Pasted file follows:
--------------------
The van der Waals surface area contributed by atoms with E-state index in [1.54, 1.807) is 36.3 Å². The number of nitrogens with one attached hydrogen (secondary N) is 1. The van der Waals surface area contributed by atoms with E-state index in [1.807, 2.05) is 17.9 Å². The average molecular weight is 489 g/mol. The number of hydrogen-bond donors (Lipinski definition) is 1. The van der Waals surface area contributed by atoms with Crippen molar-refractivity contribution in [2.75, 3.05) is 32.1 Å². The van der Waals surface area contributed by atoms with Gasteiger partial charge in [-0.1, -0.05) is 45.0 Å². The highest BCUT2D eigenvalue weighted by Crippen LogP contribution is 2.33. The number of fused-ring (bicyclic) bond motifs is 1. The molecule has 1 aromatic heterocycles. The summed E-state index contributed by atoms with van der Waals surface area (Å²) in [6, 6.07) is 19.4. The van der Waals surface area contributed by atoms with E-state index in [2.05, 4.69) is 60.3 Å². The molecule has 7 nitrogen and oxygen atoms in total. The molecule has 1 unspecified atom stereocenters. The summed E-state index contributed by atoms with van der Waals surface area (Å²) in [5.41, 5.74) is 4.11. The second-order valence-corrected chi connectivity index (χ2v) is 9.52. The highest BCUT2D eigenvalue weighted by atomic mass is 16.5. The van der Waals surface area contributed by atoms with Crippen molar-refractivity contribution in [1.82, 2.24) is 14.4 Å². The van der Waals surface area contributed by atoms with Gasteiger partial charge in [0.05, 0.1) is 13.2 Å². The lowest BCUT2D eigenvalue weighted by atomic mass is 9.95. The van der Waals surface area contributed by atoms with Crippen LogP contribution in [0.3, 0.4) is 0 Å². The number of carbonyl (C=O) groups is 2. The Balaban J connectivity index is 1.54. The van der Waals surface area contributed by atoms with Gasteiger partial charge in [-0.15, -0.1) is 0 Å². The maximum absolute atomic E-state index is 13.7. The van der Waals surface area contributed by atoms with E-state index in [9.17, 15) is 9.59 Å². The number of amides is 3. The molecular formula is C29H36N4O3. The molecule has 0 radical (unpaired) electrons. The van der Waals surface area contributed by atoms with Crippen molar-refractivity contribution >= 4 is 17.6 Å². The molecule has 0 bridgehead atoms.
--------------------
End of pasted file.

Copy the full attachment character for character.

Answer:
The van der Waals surface area contributed by atoms with E-state index in [1.54, 1.807) is 36.3 Å². The number of nitrogens with one attached hydrogen (secondary N) is 1. The van der Waals surface area contributed by atoms with E-state index in [1.807, 2.05) is 17.9 Å². The average molecular weight is 489 g/mol. The number of hydrogen-bond donors (Lipinski definition) is 1. The van der Waals surface area contributed by atoms with Crippen molar-refractivity contribution in [2.75, 3.05) is 32.1 Å². The van der Waals surface area contributed by atoms with Gasteiger partial charge in [-0.1, -0.05) is 45.0 Å². The highest BCUT2D eigenvalue weighted by Crippen LogP contribution is 2.33. The number of fused-ring (bicyclic) bond motifs is 1. The molecule has 1 aromatic heterocycles. The summed E-state index contributed by atoms with van der Waals surface area (Å²) in [6, 6.07) is 19.4. The van der Waals surface area contributed by atoms with E-state index in [2.05, 4.69) is 60.3 Å². The molecule has 7 nitrogen and oxygen atoms in total. The molecule has 1 unspecified atom stereocenters. The summed E-state index contributed by atoms with van der Waals surface area (Å²) in [5.41, 5.74) is 4.11. The second-order valence-corrected chi connectivity index (χ2v) is 9.52. The highest BCUT2D eigenvalue weighted by atomic mass is 16.5. The van der Waals surface area contributed by atoms with Crippen molar-refractivity contribution in [1.82, 2.24) is 14.4 Å². The van der Waals surface area contributed by atoms with Gasteiger partial charge in [0.05, 0.1) is 13.2 Å². The lowest BCUT2D eigenvalue weighted by atomic mass is 9.95. The van der Waals surface area contributed by atoms with Crippen LogP contribution in [0.3, 0.4) is 0 Å². The number of carbonyl (C=O) groups is 2. The Balaban J connectivity index is 1.54. The van der Waals surface area contributed by atoms with Gasteiger partial charge in [-0.15, -0.1) is 0 Å². The maximum absolute atomic E-state index is 13.7. The van der Waals surface area contributed by atoms with E-state index in [9.17, 15) is 9.59 Å². The number of amides is 3. The molecular formula is C29H36N4O3. The molecule has 0 radical (unpaired) electrons. The van der Waals surface area contributed by atoms with Crippen molar-refractivity contribution >= 4 is 17.6 Å². The molecule has 0 bridgehead atoms.